Myanmar’s peace commission wants government officials, military officers, and ethnic armed groups that have signed the country’s nationwide ceasefire agreement (NCA) to meet with top national leaders on Oct. 15 to iron out unresolved issues in the slow-moving peace process, a leader from one of the organizations said Wednesday.
Peace commission chairman Tin Myo Win held a two-day preliminary meeting with representatives from the armed forces and ethnic armies on Oct. 1-2 at the National Reconciliation and Peace Center (NRPC) in Yangon to discuss a larger meeting that would include government and military leaders.
Myo Win, vice president of the All Burma Students’ Democratic Front (ABSDF) — one of the 10 groups that has signed the NCA — and no relation to Tin Myo Win, told RFA’s Myanmar Service that the commission wants State Counselor Aung San Suu Kyi, military commander-in-chief Senior General Min Aung Hlaing, and decision-makers from the ethnic armed groups to participate in the meeting.
“We want the most responsible leaders to attend the Oct. 15 meeting because they have to work together to solve the problems,” he said.
“These leaders need to write instructions and policies for future political dialogues, so we should try to have it,” Myo Win said.
He also said that Myanmar’s peace process has been hurt both by the situation in Rakhine state and by many other difficulties and challenges, though he did not mention specific ones.
The international community and rights groups have condemned the Myanmar government and security forces for a brutal crackdown on Rohingya Muslims in northern Rakhine last August, with a United Nations fact-finding commission in September accusing the military of genocide and calling for the prosecution of top commanders for a campaign that drove more than 700,000 Rohingya into neighboring Bangladesh.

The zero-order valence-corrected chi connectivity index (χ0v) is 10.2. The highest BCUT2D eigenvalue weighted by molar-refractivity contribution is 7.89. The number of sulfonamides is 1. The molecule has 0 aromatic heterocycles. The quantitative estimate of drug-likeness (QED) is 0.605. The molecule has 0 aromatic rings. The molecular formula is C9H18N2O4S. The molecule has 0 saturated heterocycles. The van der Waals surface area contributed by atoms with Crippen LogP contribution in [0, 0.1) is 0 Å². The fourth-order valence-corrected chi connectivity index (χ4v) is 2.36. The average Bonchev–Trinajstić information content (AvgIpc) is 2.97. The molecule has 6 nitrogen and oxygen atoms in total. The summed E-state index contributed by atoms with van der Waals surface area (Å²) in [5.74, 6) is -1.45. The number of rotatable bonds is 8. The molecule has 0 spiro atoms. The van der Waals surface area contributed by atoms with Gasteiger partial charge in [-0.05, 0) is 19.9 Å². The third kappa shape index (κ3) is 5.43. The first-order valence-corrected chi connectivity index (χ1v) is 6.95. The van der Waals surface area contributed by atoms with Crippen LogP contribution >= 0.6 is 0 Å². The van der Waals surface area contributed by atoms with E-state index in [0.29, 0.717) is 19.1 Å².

At a summit in northern Thailand in September, representatives from the 10 NCA-signatory groups issued a statement saying that they would continue efforts to engage in talks with the national military and the government about federal policies, such as holding further rounds of key peace negotiations.
They also said they would continue pushing for a federal democratic union in Myanmar, under which ethnic minority groups have rights equal to those of the Bamar majority.
Aung San Suu Kyi began the peace initiative, known as the 21st-Century Panglong Conference, in August 2016 in a bid to end seven decades of civil war and forge a democratic federal union through negotiations.
During the third round of the peace talks in July, she called for a new strategic vision to build a peace framework to end the hostilities, which have ravaged Myanmar’s ethnic minority-populated border regions and driven tens of thousands of civilians from their homes.
To date, the parties to the talks have agreed on 51 basic principles involving the political sector, the economy, and land matters, but they have yet to reach an accord on the security sector.
Reported by Aung Theinkha for RFA’s Myanmar Service. Translated by Khet Mar. Written in English by Roseanne Gerin.